We know where the Buddha was born, where he became enlightened, and where he died. We can even say where he gave his first sermon. But no one can say for sure where he spent his childhood, or where he married and fathered a child, for the precise location of Kapilavastu—the city-state his father governed as leader of the Shakya clan—remains a mystery.
India claims that Kapilavastu is the modern-day village of Piprahwa, a fifty-eight mile drive southwest of Lumbini, the birthplace of the Buddha. Framed by snowy peaks and just four miles south of the Nepali border, Piprahwa is little more than a few buildings and a park with thick-trunked, parasol-shaped trees shading a giant pile of bricks. The soft dirt roads once traversed by chariots remain, and oxen stand stoic against invading armies of flies.
An excavation in Piprahwa between 1971 and 1977 by the Archaeological Survey of India yielded stone caskets, relics (bones), and an inscription plate: “This is the monastery of the Kapilavastu monks.” An urn found in a much earlier excavation also bears an inscription suggesting that relics found therein are from members of the Shakya clan, possibly even from the Buddha himself. The relics and their containers are now on display in museums in Calcutta and New Delhi. Some of the bricks in the pile among the trees were once a stupa, one of the ancient cone-shaped structures that mark a spot associated with a great teacher. About a mile away are two more excavated mounds, the biggest a thick-walled structure that according to local belief was the house of the Buddha’s father. These discoveries led India to proclaim Piprahwa the site of the ancient Shakya clan, Gautama’s home for his first twenty-nine years. Today it is the site of a small Sri Lankan monastery and temple, Mahinda Mahavihara.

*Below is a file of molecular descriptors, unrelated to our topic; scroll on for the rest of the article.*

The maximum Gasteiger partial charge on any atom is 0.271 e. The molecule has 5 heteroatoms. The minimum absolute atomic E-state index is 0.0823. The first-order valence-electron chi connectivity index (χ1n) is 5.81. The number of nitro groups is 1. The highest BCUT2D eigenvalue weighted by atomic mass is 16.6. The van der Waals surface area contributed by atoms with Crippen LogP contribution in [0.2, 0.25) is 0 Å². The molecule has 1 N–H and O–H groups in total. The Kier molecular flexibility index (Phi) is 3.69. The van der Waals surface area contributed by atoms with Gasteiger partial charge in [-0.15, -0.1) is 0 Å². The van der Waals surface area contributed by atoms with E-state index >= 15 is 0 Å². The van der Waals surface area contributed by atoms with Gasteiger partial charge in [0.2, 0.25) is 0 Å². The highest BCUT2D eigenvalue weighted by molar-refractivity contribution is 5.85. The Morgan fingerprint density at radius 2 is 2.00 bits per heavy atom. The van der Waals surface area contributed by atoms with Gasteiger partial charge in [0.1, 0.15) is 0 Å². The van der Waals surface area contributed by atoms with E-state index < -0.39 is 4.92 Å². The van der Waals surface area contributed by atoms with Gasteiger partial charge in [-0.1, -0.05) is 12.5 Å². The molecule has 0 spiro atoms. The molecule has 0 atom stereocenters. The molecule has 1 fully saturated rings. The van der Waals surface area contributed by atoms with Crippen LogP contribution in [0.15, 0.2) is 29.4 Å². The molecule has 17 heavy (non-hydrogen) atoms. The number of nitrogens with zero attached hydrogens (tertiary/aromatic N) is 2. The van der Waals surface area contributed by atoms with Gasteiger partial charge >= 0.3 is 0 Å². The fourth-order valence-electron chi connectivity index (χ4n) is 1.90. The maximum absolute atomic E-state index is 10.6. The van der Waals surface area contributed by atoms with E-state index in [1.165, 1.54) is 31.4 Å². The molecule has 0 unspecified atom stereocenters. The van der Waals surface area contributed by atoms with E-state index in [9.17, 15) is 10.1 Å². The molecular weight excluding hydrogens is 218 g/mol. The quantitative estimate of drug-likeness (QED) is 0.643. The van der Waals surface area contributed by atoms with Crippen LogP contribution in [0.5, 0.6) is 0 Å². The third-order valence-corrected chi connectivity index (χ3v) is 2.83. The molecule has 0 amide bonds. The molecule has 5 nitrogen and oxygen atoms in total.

In 1899, the British government sent an archaeologist, P. C. Mukherjee, to Nepal to determine the exact location of Kapilavastu. Using epigraphical, literary, and physical evidence, Mukherjee determined that Tilaurakot, sixteen miles from Lumbini and twenty-one miles from Pirprahwa is the real Kapilavastu, and the Nepalese have clung to this ever since. An eerily quiet and shaded meadow far from the path of almost all pilgrims, the Tilaurakot area boasts two pillars erected by the Buddhist king Ashoka, as well as several stupas. The eastern gate of its ancient city walls is thought to be the threshold over which Gautama Siddhartha stepped forth into the world to find enlightenment.
Tilaurakot has a small museum with coins and pottery shards that were found nearby, and it is this pottery that gives Tilaurakot the edge in its claim to be the real Kapilavastu. In 2001, UNESCO and the Nepalese government underwrote extensive digging by two English archaeologists from the University of Bradford. The archaeologists discovered that the ceramic shards were the same painted “greyware” used in South Asia between the ninth and sixth centuries B.C.E. With the age of the town established, and its status confirmed as the only fortified urban site in an otherwise rural area, numerous scholars confirmed Nepal’s claim that Tilaurakot is Kapilavastu. India’s Piprahwa, on the other hand, with its monasteries and Buddhist complex, may actually be Nigrodha’s Park, the scene of many gatherings of the Buddha and his sangha. Ancient texts place Nigrodha’s Park near Kapilavastu. However, nationalism and the prospect of the tourist trade have become factors as important as science in resolving where the true Kapilavastu is. In spite of the recent findings in favor of Tilaurakot, the jury is still out.